NEW YORK CITY — A wave of evictions could crash down on New York City’s Housing courts — pushing tenants into tight corridors and potentially forcing them into crowded shelters amid a global pandemic — once Gov. Andrew Cuomo’s moratorium ends, advocates fear.
About 50,000 new eviction cases are predicted to be filed after the moratorium lifts on June 20 and, according to The Right to Counsel NYC Coalition’s annual list of New York City’s worst evictors, those evictions are most likely to occur in communities of color.
“I have not seen anyone else except Black and brown people being evicted,” said Randy Dillard of CASA. “Most evictions happen in Black and brown neighborhoods. Half are in The Bronx.”
Housing advocates united Monday to announce the release of the evictors list and to call on New Yorkers to join their efforts to ask New York’s elected officials meet six demands:
- Extend the universal eviction moratorium.
- Ensure the right to council in housing court.
- Slow the number of eviction cases held in the housing court.
- Pass Good Cause Eviction legislation which would mandate landlords to show “just cause” for not renewing leases.
- Hold accountable landlords who do not provide tenants adequate living conditions.
- Prioritize the health, safety, and accessibility of everyone involved in housing court.
- “It’s unthinkable to evict people during this time,” said tenant rights organizer Sandra Mitchell. “Our demands are moral, our demands are reasonable, and our demands are logical.”
Advocates raised troubling concerns about what eviction proceedings could mean for tenants unable to pay rent during the state-mandated stay-at-home order, which began in March and has only just begun its gradual end.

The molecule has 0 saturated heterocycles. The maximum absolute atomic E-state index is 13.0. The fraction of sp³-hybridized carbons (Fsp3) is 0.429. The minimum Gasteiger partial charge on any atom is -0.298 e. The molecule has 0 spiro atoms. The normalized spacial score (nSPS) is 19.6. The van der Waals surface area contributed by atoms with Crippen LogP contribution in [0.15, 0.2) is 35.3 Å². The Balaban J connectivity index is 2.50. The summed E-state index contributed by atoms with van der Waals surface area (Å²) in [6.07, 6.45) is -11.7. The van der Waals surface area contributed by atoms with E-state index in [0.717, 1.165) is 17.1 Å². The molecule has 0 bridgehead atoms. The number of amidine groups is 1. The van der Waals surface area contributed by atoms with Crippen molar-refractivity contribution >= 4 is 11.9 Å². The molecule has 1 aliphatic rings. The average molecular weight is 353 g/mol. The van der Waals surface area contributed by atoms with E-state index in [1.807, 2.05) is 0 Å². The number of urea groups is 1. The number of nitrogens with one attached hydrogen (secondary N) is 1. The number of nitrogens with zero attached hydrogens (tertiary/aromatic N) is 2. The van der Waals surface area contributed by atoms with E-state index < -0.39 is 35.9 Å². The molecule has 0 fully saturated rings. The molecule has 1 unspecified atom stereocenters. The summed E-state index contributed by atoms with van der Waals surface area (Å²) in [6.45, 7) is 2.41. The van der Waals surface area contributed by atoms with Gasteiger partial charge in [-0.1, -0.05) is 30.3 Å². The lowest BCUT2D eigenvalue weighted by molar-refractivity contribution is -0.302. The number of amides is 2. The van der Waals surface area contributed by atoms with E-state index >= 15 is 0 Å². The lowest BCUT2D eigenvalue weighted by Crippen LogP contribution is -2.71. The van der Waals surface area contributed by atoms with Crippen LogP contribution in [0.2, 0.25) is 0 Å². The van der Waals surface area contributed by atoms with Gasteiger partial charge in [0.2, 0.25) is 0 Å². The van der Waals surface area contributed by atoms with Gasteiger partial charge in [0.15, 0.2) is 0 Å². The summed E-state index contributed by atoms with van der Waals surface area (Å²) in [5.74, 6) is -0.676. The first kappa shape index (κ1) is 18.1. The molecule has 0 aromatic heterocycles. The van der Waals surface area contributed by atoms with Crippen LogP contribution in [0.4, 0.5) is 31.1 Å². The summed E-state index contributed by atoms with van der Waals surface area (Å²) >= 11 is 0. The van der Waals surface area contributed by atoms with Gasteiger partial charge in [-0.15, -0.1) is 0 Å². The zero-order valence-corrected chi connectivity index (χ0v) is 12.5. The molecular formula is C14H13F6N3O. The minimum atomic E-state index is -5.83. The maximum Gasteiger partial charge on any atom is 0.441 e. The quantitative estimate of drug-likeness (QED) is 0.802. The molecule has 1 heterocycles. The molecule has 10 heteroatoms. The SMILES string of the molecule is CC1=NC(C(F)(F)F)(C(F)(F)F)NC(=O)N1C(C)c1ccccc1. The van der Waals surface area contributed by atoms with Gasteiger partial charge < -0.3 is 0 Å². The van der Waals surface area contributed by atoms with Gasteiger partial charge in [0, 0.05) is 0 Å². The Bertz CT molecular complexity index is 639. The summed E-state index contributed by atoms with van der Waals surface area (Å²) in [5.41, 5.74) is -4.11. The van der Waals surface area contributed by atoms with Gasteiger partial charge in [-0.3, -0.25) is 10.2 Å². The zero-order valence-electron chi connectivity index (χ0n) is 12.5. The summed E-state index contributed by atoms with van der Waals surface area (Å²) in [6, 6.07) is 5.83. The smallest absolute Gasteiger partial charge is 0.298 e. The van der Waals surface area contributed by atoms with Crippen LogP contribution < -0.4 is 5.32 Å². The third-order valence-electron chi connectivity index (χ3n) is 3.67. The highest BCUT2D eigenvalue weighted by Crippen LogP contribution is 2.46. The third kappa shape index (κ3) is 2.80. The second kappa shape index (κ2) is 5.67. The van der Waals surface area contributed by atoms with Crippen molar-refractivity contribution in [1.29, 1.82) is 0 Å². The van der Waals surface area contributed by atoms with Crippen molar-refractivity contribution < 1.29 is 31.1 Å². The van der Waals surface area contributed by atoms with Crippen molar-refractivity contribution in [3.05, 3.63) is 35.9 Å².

While Cuomo has extended a less powerful moratorium until August, it is only for those who can prove financial hardship caused by the COVID-19 pandemic or qualify for unemployment.
Paralegal Gabriela Malespin fears an onslaught of eviction cases will overwhelm the city’s limited legal services resources and make it more difficult for vulnerable New Yorkers to be represented in court, she said.
And studies show a lawyer’s presence in Housing Court can mean the difference between keeping and leaving your home.
New York City Housing Court saw a spike in legal representation from 1 percent in 2013 to 38 percent in 2019, according to the NYC Office of Civil Justice. During the same timespan, evictions dropped 41 percent.
“What will get worse is a referral to legal services will be really challenged,” Malespin said. “There’s just not enough attorneys in the city to handle the volume.”
The advocates also raised concerns about health.
Judges and court employees returned to New York City courts last week with mandates from the Office of Court Administration to wear face coverings, screen for COVID-19 symptoms, hold virtual proceedings, and install protective barriers and hand-sanitizer dispensers.
But Emily Goldstein, of the Association for Neighborhood & Housing Development, fears safety measures implemented in Housing Court won’t provide sufficient protection against the spread of COVID-19.
“Brooklyn Housing Court is notorious for being so overcrowded even under normal circumstances,” said Goldstein.
“The thought of it makes me shudder, it’s so irresponsible to be forcing people to go there.”